Wednesday, November 3, 2010

Letters from Cairo: HarassMap

Mapping harassment so you don’t have to.

A new tool is being introduced to Egypt that’s very similar to the US’ Hollaback site which has branches in major cities across the country. Now Egypt is introducing HarassMap in which women can report incidents via texts/SMS.

Credit should be given to the creators of HarassMap because the more tools available for women to combat these actions, the higher probability that change can be implemented.

And listen up women, many men will tell you to be careful for fighting back because you never know if the aggressor has a blade or worse. This is a case of the famed “Egyptian Turnaround” that I’ve mentioned on my blog several times. They will continue to say that they’re just worried for us, etc. Just another feeble attempt at keeping us quiet.

I say fight until you can’t fight anymore. Knock them to the ground, kick them in their groin, punch their nose off their face, scream and attract as much attention as possible. God did not create us to be a tool of convenience for a man contrary to popular male belief. Stay safe but be strong. Change takes time.

Before I left for vacation, I had an incident occur. I used to be one of those girls that said harassment happens when you’re not being aware of your surroundings, wearing inappropriate attire, etc. Yes it’s true, you can take certain measures to keep at bay unwanted harassment (isn’t that an oxymoron because let’s be honest, who ever really wants to be harassed? And if you do, seek help...immediately), but things seem to be getting worse. You must cross the streets when possible if a man is walking in your direction or safe guard yourself from a grab if unable to cross. You could wear the niqab, but even niqabbis incur harassment on a daily basis so it isn't so simple.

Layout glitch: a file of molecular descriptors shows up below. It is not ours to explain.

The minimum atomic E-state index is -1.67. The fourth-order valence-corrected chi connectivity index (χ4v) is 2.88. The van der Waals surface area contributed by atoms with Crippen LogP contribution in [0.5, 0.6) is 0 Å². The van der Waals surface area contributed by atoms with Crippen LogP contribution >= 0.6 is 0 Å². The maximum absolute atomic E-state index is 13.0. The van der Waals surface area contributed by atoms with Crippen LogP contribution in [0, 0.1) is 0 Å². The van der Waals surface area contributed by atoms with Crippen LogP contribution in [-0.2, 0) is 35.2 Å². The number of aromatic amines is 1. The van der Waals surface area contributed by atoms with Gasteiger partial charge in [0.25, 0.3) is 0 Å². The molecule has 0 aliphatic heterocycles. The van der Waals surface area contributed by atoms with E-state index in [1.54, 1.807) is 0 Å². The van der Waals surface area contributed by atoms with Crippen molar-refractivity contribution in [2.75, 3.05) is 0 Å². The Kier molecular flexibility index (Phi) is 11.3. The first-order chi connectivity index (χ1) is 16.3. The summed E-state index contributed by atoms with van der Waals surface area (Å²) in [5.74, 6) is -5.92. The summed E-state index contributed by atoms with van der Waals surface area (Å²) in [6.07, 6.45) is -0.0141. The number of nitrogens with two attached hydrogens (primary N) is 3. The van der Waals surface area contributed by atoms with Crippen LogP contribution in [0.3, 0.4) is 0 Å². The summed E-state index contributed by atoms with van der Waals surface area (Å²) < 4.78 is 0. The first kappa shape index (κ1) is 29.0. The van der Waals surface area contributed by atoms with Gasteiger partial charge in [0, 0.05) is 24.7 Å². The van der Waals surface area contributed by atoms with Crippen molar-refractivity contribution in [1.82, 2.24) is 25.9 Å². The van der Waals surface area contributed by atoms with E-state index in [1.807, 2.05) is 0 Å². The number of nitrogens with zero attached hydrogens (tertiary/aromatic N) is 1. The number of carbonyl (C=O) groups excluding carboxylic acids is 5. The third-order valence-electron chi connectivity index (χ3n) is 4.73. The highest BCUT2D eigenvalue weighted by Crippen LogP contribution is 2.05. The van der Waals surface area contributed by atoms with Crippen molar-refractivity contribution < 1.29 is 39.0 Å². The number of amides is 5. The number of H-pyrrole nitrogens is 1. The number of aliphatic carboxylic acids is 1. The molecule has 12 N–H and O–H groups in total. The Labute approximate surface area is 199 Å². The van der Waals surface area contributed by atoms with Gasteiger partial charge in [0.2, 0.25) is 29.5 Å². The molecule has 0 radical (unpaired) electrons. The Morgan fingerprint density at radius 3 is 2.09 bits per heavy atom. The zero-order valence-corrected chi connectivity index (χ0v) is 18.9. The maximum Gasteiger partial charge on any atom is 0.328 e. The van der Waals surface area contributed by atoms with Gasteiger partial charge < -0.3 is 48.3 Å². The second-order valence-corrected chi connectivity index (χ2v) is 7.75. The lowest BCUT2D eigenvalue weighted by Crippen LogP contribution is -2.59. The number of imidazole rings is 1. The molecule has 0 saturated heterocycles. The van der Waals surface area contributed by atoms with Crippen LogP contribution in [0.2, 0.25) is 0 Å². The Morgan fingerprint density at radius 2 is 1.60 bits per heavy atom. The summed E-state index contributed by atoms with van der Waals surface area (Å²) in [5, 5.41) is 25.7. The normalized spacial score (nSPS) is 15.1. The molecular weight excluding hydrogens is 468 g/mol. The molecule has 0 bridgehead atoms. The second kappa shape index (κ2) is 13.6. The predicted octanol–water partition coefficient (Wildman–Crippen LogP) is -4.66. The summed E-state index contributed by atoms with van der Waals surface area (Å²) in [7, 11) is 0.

I happened to come back to my apartment after souvenir shopping on the last day of Ramadan. I was in the best mood possible. I’d gotten good deals on all the items I wanted to give to family and friends and I was chatting with a friend on the phone while holding a coffee. I had my back turned to my apartment building and two boys, ages approximately 13/14, came out and grabbed me.

Immediately yelling and hanging up on my friend, I chased them (never once dropping my bags or phone which I think is rather impressive). I cornered one of the boys at a car while the guys from a nearby café ran out. Do you know what upset me the most? There was a grown man standing nearby that watched everything and never once came to help me.

While I didn’t get to punch the guy in the nose like I wanted (because although he would never have told his parents the real reason he had a bloody nose, he would’ve had to have explained something), it’s highly improbable that the same boys will dare touch me again.

Now it’s also worth noting that in the two years that I’ve lived here, I have only had two grab incidents (although I’ve had a slew of chest hits). I know sometimes you may be shocked that someone would do it, but even when I’m walking down the street, I go ahead and mentally prepare to knock the *&^% out of someone. It’s sad that you always have to think like this, but you MUST be prepared. The last thing you want on top of feeling violated is having a delayed reaction and thinking, “I should’ve done something.”

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